Yale Law School welcomes, but does not require, a diversity statement, which many applicants submit to help us learn more about them and how they would contribute to our community. Other applicants choose not to include diversity statements, especially if they have otherwise covered key aspects of their backgrounds and experiences in their applications.

  1. One way to decide whether to include a diversity statement is to consider those aspects of your identity that are core to who you are, and make sure they are represented in your application.
  2. Separate from a diversity statement, you may include optional addenda, for example, explanations related to test scores or transcripts.

It is not necessary to include any, and many applicants do not include addenda. Yale Law School requires at least two letters of recommendation. We strongly prefer letters from at least two professors with whom you have studied who can speak to your academic performance and who have had a chance to personally evaluate significant aspects of your academic work.

Letters from employers, college deans, coaches, chaplains, colleagues, and others may be helpful, but are not preferred. If possible, they should not replace letters from two faculty recommenders. Applicants who have been out of school for some time or who are otherwise unable to obtain two faculty recommendations may substitute letters from employers or others who know them well.

These letters should address the qualities that academic recommendations typically address, for example: the applicant’s ability to write and think critically, as well as their overall suitability for the study and practice of law. A tip sheet for your recommenders can be found here,

  • All letters of recommendation must be transmitted through the LSAC Letter of Recommendation Service, which is included as part of your CAS subscription.
  • We will begin review of your application as soon as we have received two letters of recommendation.
  • We will not hold your application in order to wait for additional letters.

To ensure that all of your recommendations are available for consideration, please verify that they are on file with LSAC prior to applying to the Law School. Applicants are required to submit a statement of activities to help us understand what you did during your undergraduate education and after graduation (if applicable).

The college activities section asks three questions: 1) what you did during those terms when you were not in school, including summers and any other terms off (e.g., employment, internships, or study abroad); 2) what you did during the terms while you were also taking classes (e.g., extracurricular activities, employment, or internships); and 3) a catch all question where you may briefly describe any other activities that you consider relevant (e.g., a significant thesis or capstone project, or significant personal or familial responsibilities).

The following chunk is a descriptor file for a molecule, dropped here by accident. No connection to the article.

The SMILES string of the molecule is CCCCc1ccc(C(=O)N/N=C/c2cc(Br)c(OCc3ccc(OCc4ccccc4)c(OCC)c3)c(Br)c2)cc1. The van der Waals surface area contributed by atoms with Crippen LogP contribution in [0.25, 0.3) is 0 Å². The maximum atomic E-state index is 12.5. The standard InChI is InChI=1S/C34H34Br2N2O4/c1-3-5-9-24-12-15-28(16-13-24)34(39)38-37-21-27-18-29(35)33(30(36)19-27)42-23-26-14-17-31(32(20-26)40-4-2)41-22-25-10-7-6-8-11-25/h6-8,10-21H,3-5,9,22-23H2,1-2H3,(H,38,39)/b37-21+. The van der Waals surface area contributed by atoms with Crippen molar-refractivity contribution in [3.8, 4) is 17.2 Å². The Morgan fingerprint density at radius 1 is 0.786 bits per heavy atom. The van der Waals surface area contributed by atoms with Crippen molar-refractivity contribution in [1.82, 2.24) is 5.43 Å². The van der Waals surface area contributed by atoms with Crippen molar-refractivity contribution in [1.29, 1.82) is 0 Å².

If it has been more than three months since you attended college, you must also describe what you have been doing since graduation in any format you choose. You should include graduate or professional education, paid or unpaid employment, as well as any other activities that you consider relevant.

  • The activities in these sections should be listed in order of their relative importance to you.
  • For each activity, you must provide a brief description, state the approximate start and end dates, estimate the weekly hourly commitment, and note whether the activity was paid or unpaid.
  • Please note that we anticipate significant duplication between these sections and your résumé.

These sections should be brief, and, in general, applicants should answer the college activities questions in no more than 1–2 pages and the post-college activities question in no more than one page. Yale Law School accepts results from the Law School Admission Test (LSAT) and the Graduate Record Examinations (GRE) General Test,

  • Additionally, the Law School accepts results from the LSAT-Flex and the GRE General Test at Home,
  • We do not have a preference among these standardized tests.
  • However, you may submit score(s) from one standardized test only.
  • If you have a reportable LSAT score, you may not submit a GRE score for consideration.